Socio-demographic and health associations with body mass index at the time of enrollment in HIV care in Nyanza Province, Kenya

Jason M. Nagata*, Kathryn J. Fiorella, Sera L. Young, Oscar D. Otieno, Ijaa Kapule, Elizabeth A. Bukusi, Craig R. Cohen

*Corresponding author for this work

Research output: Contribution to journalArticlepeer-review

7 Scopus citations


Low body mass index (BMI) at the time of enrollment into HIV care has been shown to be a strong predictor of mortality independent of CD4 count. This study investigated socio-demographic associations with underweight (BMI < 18.5) among adults in Nyanza Province, Kenya, upon enrollment into HIV care. BMI, socio-demographic, and health data from a cross-sectional sample of 8254 women and 3533 men were gathered upon enrollment in the Family AIDS Care and Education Services (FACES) program in Nyanza Province, Kenya, between January 2005 and March 2010. Overall, 27.4% of adults were underweight upon enrollment in HIV care. Among each women [W] and men [M], being underweight was associated with younger age (W: adjusted odds ratio [AOR], 2.90; 95% confidence interval [CI], 1.85-4.55; M: AOR, 5.87; 95% CI, 2.80-12.32 for those aged 15-19 compared to ≥50 years old), less education (W: AOR, 2.92; 95% CI, 1.83-4.65; M: AOR, 1.55; 95% CI, 1.04-2.31 for primary education compared to some college/university), low CD4 count (W: AOR, 2.13; 95% CI, 1.50-3.03; M: AOR, 1.43; 95% CI, 0.76-2.70 for 0-250 compared to ≥750 cells/mm3), and poor self-reported health status (W: AOR, 1.72; 95% CI, 0.89-3.33; M: AOR, 9.78; 95% CI, 1.26-75.73 for poor compared to excellent). Among all enrollees to HIV care, low BMI was associated with male gender, lower educational attainment, younger age, and poor self-reported health. HIV care and treatment programs should consider using socio-demographic and health risk factors associated with low BMI to target and recruit patients with the goal of preventing late enrollment into care.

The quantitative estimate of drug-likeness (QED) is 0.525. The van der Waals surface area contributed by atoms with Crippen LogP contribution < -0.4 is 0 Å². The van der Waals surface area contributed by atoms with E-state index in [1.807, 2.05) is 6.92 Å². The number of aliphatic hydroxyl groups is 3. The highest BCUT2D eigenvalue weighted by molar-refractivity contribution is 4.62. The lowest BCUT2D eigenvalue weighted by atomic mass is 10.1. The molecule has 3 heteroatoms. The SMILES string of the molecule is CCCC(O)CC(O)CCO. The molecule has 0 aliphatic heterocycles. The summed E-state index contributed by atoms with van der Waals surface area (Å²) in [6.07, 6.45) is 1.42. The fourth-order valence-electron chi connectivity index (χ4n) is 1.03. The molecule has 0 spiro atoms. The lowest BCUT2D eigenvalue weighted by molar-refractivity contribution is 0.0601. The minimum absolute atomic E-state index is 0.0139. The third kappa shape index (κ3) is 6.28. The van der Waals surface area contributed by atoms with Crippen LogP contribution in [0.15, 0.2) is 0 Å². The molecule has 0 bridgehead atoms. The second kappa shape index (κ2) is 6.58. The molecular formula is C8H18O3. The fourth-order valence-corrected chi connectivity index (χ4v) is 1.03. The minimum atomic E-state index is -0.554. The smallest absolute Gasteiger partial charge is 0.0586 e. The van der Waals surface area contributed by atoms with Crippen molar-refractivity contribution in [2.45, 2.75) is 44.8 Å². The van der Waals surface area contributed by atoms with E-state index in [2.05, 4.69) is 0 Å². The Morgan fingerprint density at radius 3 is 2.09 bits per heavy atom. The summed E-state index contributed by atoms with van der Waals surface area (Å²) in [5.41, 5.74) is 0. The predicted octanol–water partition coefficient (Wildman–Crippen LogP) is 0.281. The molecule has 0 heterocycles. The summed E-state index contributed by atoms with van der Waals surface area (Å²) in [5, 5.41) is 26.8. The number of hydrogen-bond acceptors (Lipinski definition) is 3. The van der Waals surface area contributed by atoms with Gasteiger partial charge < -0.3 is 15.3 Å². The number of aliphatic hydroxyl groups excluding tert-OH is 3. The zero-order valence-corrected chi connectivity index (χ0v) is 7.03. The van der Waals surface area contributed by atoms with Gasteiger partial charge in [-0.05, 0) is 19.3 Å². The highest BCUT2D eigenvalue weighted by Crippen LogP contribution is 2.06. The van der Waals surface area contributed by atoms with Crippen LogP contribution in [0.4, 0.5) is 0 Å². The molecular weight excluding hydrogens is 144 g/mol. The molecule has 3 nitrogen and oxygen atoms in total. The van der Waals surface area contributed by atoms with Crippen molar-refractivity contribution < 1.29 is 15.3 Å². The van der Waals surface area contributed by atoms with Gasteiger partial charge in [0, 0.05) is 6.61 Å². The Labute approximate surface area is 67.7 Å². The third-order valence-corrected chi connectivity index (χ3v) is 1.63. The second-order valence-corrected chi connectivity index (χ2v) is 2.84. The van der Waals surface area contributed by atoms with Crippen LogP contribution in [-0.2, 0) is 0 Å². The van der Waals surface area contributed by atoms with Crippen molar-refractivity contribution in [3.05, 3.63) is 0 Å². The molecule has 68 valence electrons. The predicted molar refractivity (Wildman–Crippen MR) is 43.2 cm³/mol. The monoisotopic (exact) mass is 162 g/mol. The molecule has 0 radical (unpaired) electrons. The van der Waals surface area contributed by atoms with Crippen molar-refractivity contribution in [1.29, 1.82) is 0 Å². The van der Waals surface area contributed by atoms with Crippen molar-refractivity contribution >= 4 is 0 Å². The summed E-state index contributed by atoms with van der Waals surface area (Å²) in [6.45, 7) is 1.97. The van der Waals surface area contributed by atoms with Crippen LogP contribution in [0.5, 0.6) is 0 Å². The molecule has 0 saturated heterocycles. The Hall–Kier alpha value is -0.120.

Original languageEnglish (US)
Pages (from-to)1491-1498
Number of pages8
JournalAIDS Care - Psychological and Socio-Medical Aspects of AIDS/HIV
Issue number12
StatePublished - May 7 2013


  • Africa
  • Kenya
  • anthropometry
  • body mass index
  • socio-economic status

ASJC Scopus subject areas

  • Health(social science)
  • Social Psychology
  • Public Health, Environmental and Occupational Health


Dive into the research topics of 'Socio-demographic and health associations with body mass index at the time of enrollment in HIV care in Nyanza Province, Kenya'. Together they form a unique fingerprint.

Cite this